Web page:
A Musing written on the occasion of the Virgin Mary’s Immaculate Conception (December 8) in September 2016 for Advent 3, 2022.
Yesterday was eventful. It began as usual with coffee. Following that, we took a walk to SS Annunziata, the church that celebrates Gabriel's
annunciation to Mary that she was to give birth to the Holy Child. We went to look at the frescoes from the 15th and 16th centuries. Inside the church
are numerous paintings in a variety of chapels that are in serious need of repair and restoration. That is another story by itself. The church is next
to the foundling home next door.
It is a church dedicated, of course, to Mary the mother of Jesus. Outside on a kiosk we found a poster saying that there was to be a pilgrimage from a town outside Florence that would stop at S Felicita near the Ponte Vecchio and continue on to the very spot we were standing. The reason for the pilgrimage is the Immaculate Conception – what I am referring to as the “birthday” – of Mary.
I asked myself how did the Church fathers know the date of her birth? The answer is, it is traditional, and the tradition is made in stone, so
to speak (I just made that up.)
Last evening decided to go to S Felicita at eight to see what was up. We arrived at a church that was mostly empty but beautiful. There was lovely
organ music being played. Eight p.m. came and went: we were on Italian time. At about eight-twenty, people began coming into the church. A
large cross carried by pilgrims entered, and about a thousand people followed. By the time everyone had arrived, there was no space left anywhere. It was a standing-room-only crowd. After a few prayers and songs to Mary, the crowd began its march up to SS Annunziata.
Both Sarah and I got to the front of the queue and began parading with the masses. There was a brass band leading the way. Children carried homemade lanterns lit by candles. The crowds were singing along the way. We found ourselves caught up in the spirit and joy of the moment.
(Three yappy American girls tried to spoil it by talking about other people and their deficiencies. The most verbose girl repeatedly said the word
“like.” I elbowed her out of the way. I was going to say something snarky to them like, “You sick, shallow twits, shut-up!” But I refrained. I couldn’t
allow three girls to break the spell of the joy of the over 1,000 pilgrims who had walked a long way for this party.)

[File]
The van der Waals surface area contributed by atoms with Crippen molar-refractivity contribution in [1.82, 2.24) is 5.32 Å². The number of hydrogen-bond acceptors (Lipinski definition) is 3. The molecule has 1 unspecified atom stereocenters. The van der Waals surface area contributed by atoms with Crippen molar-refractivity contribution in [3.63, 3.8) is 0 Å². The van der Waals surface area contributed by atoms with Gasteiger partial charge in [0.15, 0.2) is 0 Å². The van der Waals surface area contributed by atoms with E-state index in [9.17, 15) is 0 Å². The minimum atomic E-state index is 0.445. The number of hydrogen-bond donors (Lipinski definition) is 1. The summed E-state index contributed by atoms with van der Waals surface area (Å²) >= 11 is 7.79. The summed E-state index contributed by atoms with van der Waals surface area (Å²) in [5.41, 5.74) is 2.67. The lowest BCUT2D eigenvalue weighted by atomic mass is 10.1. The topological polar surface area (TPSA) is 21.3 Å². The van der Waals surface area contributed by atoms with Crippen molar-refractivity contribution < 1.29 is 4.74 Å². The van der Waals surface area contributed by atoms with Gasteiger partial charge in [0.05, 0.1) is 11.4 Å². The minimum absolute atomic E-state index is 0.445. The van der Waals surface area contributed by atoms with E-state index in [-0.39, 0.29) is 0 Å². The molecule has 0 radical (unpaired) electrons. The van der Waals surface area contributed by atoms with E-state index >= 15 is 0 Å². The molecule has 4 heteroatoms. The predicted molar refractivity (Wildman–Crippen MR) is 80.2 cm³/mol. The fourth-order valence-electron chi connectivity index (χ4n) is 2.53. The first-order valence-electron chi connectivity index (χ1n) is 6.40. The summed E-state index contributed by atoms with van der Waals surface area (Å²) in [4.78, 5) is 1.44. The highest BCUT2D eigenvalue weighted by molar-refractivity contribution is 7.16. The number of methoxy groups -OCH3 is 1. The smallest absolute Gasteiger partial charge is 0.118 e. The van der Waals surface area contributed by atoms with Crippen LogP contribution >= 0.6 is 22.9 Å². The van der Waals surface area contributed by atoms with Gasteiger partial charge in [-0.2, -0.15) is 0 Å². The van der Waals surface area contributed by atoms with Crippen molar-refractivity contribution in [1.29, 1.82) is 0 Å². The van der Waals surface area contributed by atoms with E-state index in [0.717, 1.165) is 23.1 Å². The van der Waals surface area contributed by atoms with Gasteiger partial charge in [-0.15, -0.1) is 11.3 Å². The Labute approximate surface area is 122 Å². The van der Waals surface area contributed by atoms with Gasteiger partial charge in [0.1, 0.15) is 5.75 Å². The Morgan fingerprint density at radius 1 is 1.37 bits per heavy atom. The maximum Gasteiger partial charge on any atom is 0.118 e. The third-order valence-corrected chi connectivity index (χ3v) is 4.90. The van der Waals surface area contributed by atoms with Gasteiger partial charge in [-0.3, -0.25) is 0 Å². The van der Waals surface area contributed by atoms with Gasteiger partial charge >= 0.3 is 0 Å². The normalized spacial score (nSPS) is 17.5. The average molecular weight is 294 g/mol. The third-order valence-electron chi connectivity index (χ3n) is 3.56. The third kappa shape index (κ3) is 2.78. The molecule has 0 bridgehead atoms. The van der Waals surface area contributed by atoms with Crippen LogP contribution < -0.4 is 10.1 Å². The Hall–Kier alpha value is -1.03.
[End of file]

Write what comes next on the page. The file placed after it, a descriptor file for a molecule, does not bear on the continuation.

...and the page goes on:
We walked on about half a mile with the singing and dancing crowd to the Palazzo Vecchio, which historically was the seat of the government of
Florence. There we saw the flag of Florence with a red lily on it. Another flag displayed the visage of Mary on it and then the cross.
I am commenting about this event not because I am Catholic, or even a believer in Catholic mythology, but because the Catholics win hands down when it comes to throwing a party. They go all out and their devotion to what they believe knows no bounds. I am not talking about their history of warfare to maintain a belief system and keep the populace in check, but about their ability to shed the misery of the daily grind and get down
and party. It could well be that maybe it is just Italian Catholics doing so, but as an old Protestant, I must say it was refreshing.
When I think of fine parades in the USA, I think of the St Patrick’s Day parades in Chicago, New York, and Savannah. I also think of Pride Fest. There is something in my spirit that wants to shed my serious (grim, even) Protestant background and party with no guilt whatsoever. I believe Pope
Francis with his year of Jubilee related to Misericordia has touched me deeply in the right way. I join my Catholic sisters and brothers celebrating the head of their church, paying more than lip service to the pain and suffering in the world. I hope the birthday of Mary helps me see others and her compassion for them. It is funny in a way that the only times I see Mary, she is holding a baby or weeping for her adult child dead on a cross.
This Sunday, December 11, we will celebrate Mary’s story, looking at the great inversion prophesied in Luke 1: 46b- 55 (the Magnificat). I’m certain that you will not want to miss it.